Financial support and sponsorship


Conflicts of interest

There are no conflicts of interest.

 » References Top

Hesketh PJ, Kris MG, Grunberg SM, Beck T, Hainsworth JD, Harker G, et al. Proposal for classifying the acute emetogenicity of cancer chemotherapy. J Clin Oncol 1997;15:103-9.  Back to cited text no. 1
Suzuki S, Izumi K, Enokida T, Yajima Y, Kobayashi T, Ishiki H, et al. Evaluation of nausea and vomiting in radiation plus concurrent weekly cisplatin (weekly CDDP+RT) without prophylactic aprepitant in head and neck cancer. Tokeibu Gan 2013;39:391-5.  Back to cited text no. 2
Hesketh PJ, Bohlke K, Lyman GH, Basch E, Chesney M, Clark-Snow RA, et al. Antiemetics: American Society of Clinical Oncology Focused Guideline Update. J Clin Oncol 2016;34:381-6.  Back to cited text no. 3
Candelaria M, Garcia-Arias A, Cetina L, Dueñas-Gonzalez A. Radiosensitizers in cervical cancer. Cisplatin and beyond. Radiat Oncol 2006;1:15.  Back to cited text no. 4
Strojan P, Vermorken JB, Beitler JJ, Saba NF, Haigentz M Jr., Bossi P, et al. Cumulative cisplatin dose in concurrent chemoradiotherapy for head and neck cancer: A systematic review. Head Neck 2016;38 Suppl 1:E2151-8.  Back to cited text no. 5
Gupta PK, Lal P, Bajpai R, Goel A, Yadav R, Verma M, et al. Long term results of comparison of concurrent low-dose daily cisplatin versus the standard weekly cisplatin with six fractions per week radiotherapy in locally advanced head neck cancer. South Asian J Cancer 2016;5:80-4.  Back to cited text no. 6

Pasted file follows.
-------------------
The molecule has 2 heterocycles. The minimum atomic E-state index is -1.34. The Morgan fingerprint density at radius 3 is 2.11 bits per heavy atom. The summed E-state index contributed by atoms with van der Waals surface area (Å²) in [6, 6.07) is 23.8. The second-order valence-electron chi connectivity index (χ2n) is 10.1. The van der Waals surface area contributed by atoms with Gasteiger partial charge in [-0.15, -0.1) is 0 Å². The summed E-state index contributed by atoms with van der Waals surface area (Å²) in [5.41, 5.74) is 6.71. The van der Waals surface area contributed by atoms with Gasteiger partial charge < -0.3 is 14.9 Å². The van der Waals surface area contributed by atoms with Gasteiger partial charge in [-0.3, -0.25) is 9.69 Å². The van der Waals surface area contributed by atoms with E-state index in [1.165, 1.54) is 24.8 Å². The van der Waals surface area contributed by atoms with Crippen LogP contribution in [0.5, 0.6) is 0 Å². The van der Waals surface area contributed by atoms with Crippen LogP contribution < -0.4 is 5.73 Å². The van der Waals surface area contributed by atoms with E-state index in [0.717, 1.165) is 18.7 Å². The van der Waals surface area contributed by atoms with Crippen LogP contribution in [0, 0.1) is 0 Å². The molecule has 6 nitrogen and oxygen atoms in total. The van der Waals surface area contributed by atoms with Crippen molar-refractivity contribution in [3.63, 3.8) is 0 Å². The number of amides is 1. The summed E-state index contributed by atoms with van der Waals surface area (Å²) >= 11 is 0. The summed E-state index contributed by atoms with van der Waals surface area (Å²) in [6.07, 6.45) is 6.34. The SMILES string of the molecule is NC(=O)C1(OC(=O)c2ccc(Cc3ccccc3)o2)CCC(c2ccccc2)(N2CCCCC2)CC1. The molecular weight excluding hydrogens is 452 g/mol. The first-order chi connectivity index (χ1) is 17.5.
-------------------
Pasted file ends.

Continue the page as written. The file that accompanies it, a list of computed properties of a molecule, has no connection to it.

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Scarantino CW, Ornitz RD, Hoffman LG, Anderson RF Jr. Radiation-induced emesis: Effects of ondansetron. Semin Oncol 1992;19 6 Suppl 15:38-43.  Back to cited text no. 7
Maranzano E. Radiation-induced emesis: A problem with many open questions. Tumori 2001;87:213-8.  Back to cited text no. 8
Hilarius DL, Kloeg PH, van der Wall E, van den Heuvel JJ, Gundy CM, Aaronson NK. Chemotherapy-induced nausea and vomiting in daily clinical practice: A community hospital-based study. Support Care Cancer 2012;20:107-17.  Back to cited text no. 9
Aseeri M, Mukhtar A, Al Khansa S, Elimam N, Jastaniah W. A retrospective review of antiemetic use for chemotherapy-induced nausea and vomiting in pediatric oncology patients at a tertiary care center. J Oncol Pharm Pract 2013;19:138-44.  Back to cited text no. 10
Yu S, Burke TA, Chan A, Kim HK, Hsieh RK, Hu X, et al. Antiemetic therapy in Asia Pacific countries for patients receiving moderately and highly emetogenic chemotherapy – A descriptive analysis of practice patterns, antiemetic quality of care, and use of antiemetic guidelines. Support Care Cancer 2015;23:273-82.  Back to cited text no. 11
Ruhlmann CH, Christensen TB, Dohn LH, Paludan M, Rønnengart E, Halekoh U, et al. Efficacy and safety of fosaprepitant for the prevention of nausea and emesis during 5 weeks of chemoradiotherapy for cervical cancer (the GAND-emesis study): A multinational, randomised, placebo-controlled, double-blind, phase 3 trial. Lancet Oncol 2016;17:509-18.  Back to cited text no. 12


  [Table 1], [Table 2]